What it means to graduate During a Recession

As many of my fellow 2020 graduates know, there is a palpable feeling of loss that exists as we end our college career. Not only did we have our senior year cut short, but many of us missed out of the goodbyes and natural endings that would have acted as a capstone on our college career. Now it is very important to note that these do not matter comparatively to what is going on in the world with impoverishment, death and sickness, but it is part of the emotional costs felt by graduating students this year. These emotional costs are not the only costs for graduates, there is evidence that people who graduate during a recession earn less money compared with those who don’t over significant periods of time after the end of the recession. Therefore those graduating in 2020 may get the double-whammy of also having significantly lower lifetime earnings due to what is shaping up to be a truly horrendous economic breakdown. However, I can imagine that graduating now in some ways is a blessing in disguise, as I will not have to make the difficult decision that continuing students must make as they weigh whether they want to come back next semester due to increased financial stressors, or a lack of desire for continued virtual learning.  I can only speak for myself, but I believe that at the University of Puget Sound at least we have been lucky enough to have faculty and a university administration that have been supremely helpful, caring, and understanding. For the graduates of Puget Sound, we may not have had the graduation we expected, but the admirable efforts by the administration, faculty and staff has truly given us some good graduation memories all the same.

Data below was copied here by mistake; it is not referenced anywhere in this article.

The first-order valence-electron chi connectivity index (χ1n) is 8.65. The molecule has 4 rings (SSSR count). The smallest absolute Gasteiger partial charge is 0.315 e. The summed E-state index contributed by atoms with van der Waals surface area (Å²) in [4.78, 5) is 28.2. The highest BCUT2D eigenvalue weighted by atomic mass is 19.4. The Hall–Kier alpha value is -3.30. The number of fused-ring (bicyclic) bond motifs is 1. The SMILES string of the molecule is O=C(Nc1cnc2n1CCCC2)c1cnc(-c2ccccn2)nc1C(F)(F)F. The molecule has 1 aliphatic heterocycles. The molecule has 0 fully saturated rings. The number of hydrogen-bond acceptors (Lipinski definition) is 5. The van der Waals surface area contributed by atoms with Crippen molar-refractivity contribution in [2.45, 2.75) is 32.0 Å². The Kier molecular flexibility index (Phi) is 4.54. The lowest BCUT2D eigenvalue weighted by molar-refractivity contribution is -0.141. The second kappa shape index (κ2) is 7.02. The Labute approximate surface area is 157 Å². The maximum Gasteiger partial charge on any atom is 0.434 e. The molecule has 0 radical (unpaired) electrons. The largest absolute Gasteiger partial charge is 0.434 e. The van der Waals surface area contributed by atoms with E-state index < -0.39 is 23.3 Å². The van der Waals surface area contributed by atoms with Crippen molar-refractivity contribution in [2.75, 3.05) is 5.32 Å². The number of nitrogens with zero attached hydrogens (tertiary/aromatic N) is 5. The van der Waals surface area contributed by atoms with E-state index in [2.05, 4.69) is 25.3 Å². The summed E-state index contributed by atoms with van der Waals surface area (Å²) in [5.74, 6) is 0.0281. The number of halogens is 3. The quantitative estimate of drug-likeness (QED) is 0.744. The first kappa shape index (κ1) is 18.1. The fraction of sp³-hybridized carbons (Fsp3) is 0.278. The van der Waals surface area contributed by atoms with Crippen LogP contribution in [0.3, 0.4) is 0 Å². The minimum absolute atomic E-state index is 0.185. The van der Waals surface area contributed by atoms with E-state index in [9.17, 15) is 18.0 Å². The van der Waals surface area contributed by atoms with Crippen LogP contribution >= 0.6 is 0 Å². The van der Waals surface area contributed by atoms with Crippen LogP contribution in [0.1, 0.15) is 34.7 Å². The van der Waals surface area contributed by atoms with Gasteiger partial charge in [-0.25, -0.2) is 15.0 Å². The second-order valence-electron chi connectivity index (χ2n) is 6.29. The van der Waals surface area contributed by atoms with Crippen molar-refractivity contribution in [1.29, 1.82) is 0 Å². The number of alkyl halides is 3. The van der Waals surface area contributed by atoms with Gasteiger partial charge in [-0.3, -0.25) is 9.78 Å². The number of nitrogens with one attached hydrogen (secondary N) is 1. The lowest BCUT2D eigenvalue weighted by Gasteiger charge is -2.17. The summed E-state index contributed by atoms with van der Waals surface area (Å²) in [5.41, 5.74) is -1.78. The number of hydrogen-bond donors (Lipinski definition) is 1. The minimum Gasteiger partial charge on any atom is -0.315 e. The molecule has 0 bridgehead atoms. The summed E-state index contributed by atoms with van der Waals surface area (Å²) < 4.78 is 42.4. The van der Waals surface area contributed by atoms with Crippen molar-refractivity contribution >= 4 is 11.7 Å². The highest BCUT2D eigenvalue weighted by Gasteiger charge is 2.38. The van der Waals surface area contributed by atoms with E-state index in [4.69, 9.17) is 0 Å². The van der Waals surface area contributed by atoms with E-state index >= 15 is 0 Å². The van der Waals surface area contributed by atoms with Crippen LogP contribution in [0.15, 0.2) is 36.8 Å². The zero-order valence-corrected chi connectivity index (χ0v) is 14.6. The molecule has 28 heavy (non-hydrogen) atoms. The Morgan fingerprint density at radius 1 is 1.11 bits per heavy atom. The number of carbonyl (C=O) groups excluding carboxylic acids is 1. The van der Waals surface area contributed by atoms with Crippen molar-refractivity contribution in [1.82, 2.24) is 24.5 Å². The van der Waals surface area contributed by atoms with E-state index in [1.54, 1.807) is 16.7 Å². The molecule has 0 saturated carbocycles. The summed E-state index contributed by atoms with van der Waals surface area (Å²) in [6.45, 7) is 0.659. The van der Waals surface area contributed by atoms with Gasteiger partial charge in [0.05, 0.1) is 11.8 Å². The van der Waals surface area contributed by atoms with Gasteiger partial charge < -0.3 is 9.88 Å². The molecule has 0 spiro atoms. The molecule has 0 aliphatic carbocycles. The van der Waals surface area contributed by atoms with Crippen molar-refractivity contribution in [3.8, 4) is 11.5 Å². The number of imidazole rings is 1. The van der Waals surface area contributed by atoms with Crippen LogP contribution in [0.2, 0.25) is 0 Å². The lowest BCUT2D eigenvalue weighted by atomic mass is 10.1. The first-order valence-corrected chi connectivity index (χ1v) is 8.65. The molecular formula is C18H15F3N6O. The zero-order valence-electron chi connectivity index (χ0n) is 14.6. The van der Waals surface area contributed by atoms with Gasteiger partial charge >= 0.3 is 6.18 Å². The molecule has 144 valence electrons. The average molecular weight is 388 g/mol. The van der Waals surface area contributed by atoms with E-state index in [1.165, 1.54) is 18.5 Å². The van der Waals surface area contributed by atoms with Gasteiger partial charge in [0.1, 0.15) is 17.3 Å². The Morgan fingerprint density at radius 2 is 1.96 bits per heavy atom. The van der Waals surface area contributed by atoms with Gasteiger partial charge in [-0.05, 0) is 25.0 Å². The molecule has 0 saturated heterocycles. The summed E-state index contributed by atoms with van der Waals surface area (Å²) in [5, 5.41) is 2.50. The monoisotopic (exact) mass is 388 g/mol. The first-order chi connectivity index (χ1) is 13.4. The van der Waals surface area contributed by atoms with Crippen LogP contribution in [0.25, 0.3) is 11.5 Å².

About Brennan

Brennan is a fourth year economics major at the University of Puget Sound.

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